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Best of All Possible Islands, The

Seville's Universal Exposition, the New Spain, and the New Europe

Richard Maddox

Publication Year: 2004

The 1992 world’s fair in Seville serves as a vantage point from which to examine Spain’s developing democracy and Europe’s emerging unification, according to Richard Maddox in The Best of All Possible Islands. Visited by over fourteen million people, the Seville Expo drew the participation of more than one hundred countries and dozens of corporations. As part of Spain’s “miraculous year” in which Barcelona hosted the summer Olympics and Madrid was designated the Cultural Capital of Europe, the Expo advanced a remarkably optimistic, cosmopolitan, and liberal vision of the past, present, and future of the “new Spain” and the “new Europe.” Yet no aspect of this vision went unchallenged, and the Expo was at the center of fierce political rivalries and dramatic manifestations of popular discontent. In an engaging and accessible narrative, Richard Maddox demonstrates how visitors and local residents understood the significance of the event in ways that largely escaped the knowledge and control of the Expo’s organizers. Understanding how and why this occurred casts critical light on the transformation of Spain since the end of the Franco dictatorship in 1976 and illuminates some of the key cultural and political dilemmas that processes of European and global integration pose for citizens of democratic societies.

Published by: State University of New York Press

Series: SUNY series in National Identities

Title Page, Copyright Page

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pp. ix

I am greatly indebted to the many people and institutions that have contributed to aspects of this work over the last decade and more. Financial support for research in Spain in 1990, 1992, 1995, 1998, and 2001 was provided by the Wenner-Gren Foundation for Anthropological Research, the Program for Cultural Cooperation Between Spain’s Ministry of Culture and United...

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PART I: Guidelines: Contemporary Ethnography and the New World Order in Spain

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pp. 1-34

From 15 April to 12 October 1992, a universal exposition, the highest category of world’s fair, was held in Seville, Spain. La Exposición Universal Sevilla 1992—commonly called Expo ’92—was located on La Isla de la Cartuja, an island (in fact, a peninsula) of previously undeveloped land that lies between two branches of the Guadalquivir River, just to the west of the historic...

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PART II: Origins and Structures: The State, the Party, and the Expo

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pp. 35-91

According to the Expo ’92 Official Guide, “On 31 May 1976, H. M. King Juan Carlos I of Spain announced that a Universal Exposition was to be held to celebrate the Fifth Centenary of the Discovery of America” (see SEEUS 1992b:21). The statement, strictly speaking, is not correct. It serves as a sort of myth of origin, conveying the impression that the Expo sprang fully conceived...

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PART III: Conjunctures and Conflicts: Technobureaucracy and the City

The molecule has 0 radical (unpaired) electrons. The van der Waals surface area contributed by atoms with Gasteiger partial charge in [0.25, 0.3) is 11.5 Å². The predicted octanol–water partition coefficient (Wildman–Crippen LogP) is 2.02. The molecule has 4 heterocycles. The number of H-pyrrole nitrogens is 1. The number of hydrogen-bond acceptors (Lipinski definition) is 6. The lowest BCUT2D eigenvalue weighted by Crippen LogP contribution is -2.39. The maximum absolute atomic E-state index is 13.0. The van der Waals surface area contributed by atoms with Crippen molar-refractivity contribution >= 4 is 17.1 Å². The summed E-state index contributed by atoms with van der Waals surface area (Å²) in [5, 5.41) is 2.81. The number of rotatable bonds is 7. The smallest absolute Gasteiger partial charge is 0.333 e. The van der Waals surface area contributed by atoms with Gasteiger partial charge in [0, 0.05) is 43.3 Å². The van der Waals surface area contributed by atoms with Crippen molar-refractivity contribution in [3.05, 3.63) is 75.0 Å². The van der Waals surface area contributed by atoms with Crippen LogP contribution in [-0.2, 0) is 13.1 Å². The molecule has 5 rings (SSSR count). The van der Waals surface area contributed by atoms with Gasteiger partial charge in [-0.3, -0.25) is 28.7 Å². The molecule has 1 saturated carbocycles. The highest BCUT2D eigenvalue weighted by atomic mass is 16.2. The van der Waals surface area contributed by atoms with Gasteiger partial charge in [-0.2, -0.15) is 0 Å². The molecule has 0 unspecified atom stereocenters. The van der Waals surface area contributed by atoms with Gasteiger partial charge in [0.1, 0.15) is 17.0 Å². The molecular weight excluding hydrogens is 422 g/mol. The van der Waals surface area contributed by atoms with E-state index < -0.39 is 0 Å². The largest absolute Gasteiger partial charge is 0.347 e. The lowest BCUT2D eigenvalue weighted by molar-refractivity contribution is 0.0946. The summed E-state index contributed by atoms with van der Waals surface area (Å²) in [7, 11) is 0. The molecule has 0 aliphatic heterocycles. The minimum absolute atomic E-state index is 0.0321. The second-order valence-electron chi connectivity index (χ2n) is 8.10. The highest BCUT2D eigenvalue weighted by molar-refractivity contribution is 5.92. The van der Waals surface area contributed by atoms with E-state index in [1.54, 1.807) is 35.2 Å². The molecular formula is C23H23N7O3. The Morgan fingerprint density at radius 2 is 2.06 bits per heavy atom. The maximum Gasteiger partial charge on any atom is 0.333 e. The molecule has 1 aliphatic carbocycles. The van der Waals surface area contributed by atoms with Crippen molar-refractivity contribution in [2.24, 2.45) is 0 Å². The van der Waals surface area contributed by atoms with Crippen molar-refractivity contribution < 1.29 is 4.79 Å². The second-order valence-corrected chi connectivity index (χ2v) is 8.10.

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pp. 93-155

To the ordinary visitor setting forth on the Route of Discoveries, the Expo presented itself as a bland consensual m

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PART IV: Pavilions and Performances: The Expo as Cultural Olympics

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pp. 157-222

While disputes between Expo organizers and Seville unfolded in the early summer of 1992, the official Expo of thronging tourist masses proceeded almost without interruption. This Expo was a “media event” in nearly every sense of the term. Just as the organizers hoped to use the Expo to “change the image of Spain” in Europe and elsewhere, the 110 or more participating...

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PART V: Dispositions and Practices: The Sense of Freedom and the Politics of Daily Life

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pp. 223-288

Perhaps the most important explicit aim of the Expo was to change the image of Spain. It was generally understood that this meant convincing foreigners that Spain had emerged from decades of dictatorship and relative isolation as a thoroughly liberal, progressive, and democratic state and that the Spanish people wholeheartedly embraced the overall direction of social...

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PART VI: The Aftermath

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pp. 289-322

The Expo ended as it had begun—with embittered parochial politics and elaborate official celebrations of cooperation and progress. After the furor over the season passes had subsided in late summer, most Sevillanos sought to enjoy the fair as best they could and were more concerned with the effects of the massification on the event than with the continuing squabbling among local...

Notes to the Text

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pp. 323-335

Official Documents and Publications Cited

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pp. 337-338

References Cited

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pp. 339-356


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pp. 357-382

E-ISBN-13: 9780791484890
Print-ISBN-13: 9780791461211
Print-ISBN-10: 0791461211

Page Count: 382
Illustrations: 3 maps
Publication Year: 2004

Series Title: SUNY series in National Identities